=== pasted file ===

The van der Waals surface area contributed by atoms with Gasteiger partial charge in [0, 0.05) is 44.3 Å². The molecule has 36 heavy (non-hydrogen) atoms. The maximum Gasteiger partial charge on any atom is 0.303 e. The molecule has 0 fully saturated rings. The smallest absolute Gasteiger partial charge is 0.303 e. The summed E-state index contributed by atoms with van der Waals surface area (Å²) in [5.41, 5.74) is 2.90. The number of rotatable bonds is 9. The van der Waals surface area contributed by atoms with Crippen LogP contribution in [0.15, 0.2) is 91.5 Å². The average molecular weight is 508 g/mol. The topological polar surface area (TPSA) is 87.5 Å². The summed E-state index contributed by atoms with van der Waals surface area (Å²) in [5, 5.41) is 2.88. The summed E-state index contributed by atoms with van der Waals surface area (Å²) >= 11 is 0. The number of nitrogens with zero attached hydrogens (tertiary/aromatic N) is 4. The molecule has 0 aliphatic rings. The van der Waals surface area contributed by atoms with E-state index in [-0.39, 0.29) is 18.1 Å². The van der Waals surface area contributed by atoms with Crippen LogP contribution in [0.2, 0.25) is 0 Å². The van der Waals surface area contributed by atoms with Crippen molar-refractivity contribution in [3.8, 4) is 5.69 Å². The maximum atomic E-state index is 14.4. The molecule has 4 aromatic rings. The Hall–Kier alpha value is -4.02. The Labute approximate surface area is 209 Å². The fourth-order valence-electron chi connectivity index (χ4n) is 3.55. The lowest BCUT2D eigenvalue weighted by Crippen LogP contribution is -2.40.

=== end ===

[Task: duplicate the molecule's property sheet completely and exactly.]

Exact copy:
The van der Waals surface area contributed by atoms with Gasteiger partial charge in [0, 0.05) is 44.3 Å². The molecule has 36 heavy (non-hydrogen) atoms. The maximum Gasteiger partial charge on any atom is 0.303 e. The molecule has 0 fully saturated rings. The smallest absolute Gasteiger partial charge is 0.303 e. The summed E-state index contributed by atoms with van der Waals surface area (Å²) in [5.41, 5.74) is 2.90. The number of rotatable bonds is 9. The van der Waals surface area contributed by atoms with Crippen LogP contribution in [0.15, 0.2) is 91.5 Å². The average molecular weight is 508 g/mol. The topological polar surface area (TPSA) is 87.5 Å². The summed E-state index contributed by atoms with van der Waals surface area (Å²) in [5, 5.41) is 2.88. The summed E-state index contributed by atoms with van der Waals surface area (Å²) >= 11 is 0. The number of nitrogens with zero attached hydrogens (tertiary/aromatic N) is 4. The molecule has 0 aliphatic rings. The van der Waals surface area contributed by atoms with E-state index in [-0.39, 0.29) is 18.1 Å². The van der Waals surface area contributed by atoms with Crippen LogP contribution in [0.2, 0.25) is 0 Å². The van der Waals surface area contributed by atoms with Crippen molar-refractivity contribution in [3.8, 4) is 5.69 Å². The maximum atomic E-state index is 14.4. The molecule has 4 aromatic rings. The Hall–Kier alpha value is -4.02. The Labute approximate surface area is 209 Å². The fourth-order valence-electron chi connectivity index (χ4n) is 3.55. The lowest BCUT2D eigenvalue weighted by Crippen LogP contribution is -2.40.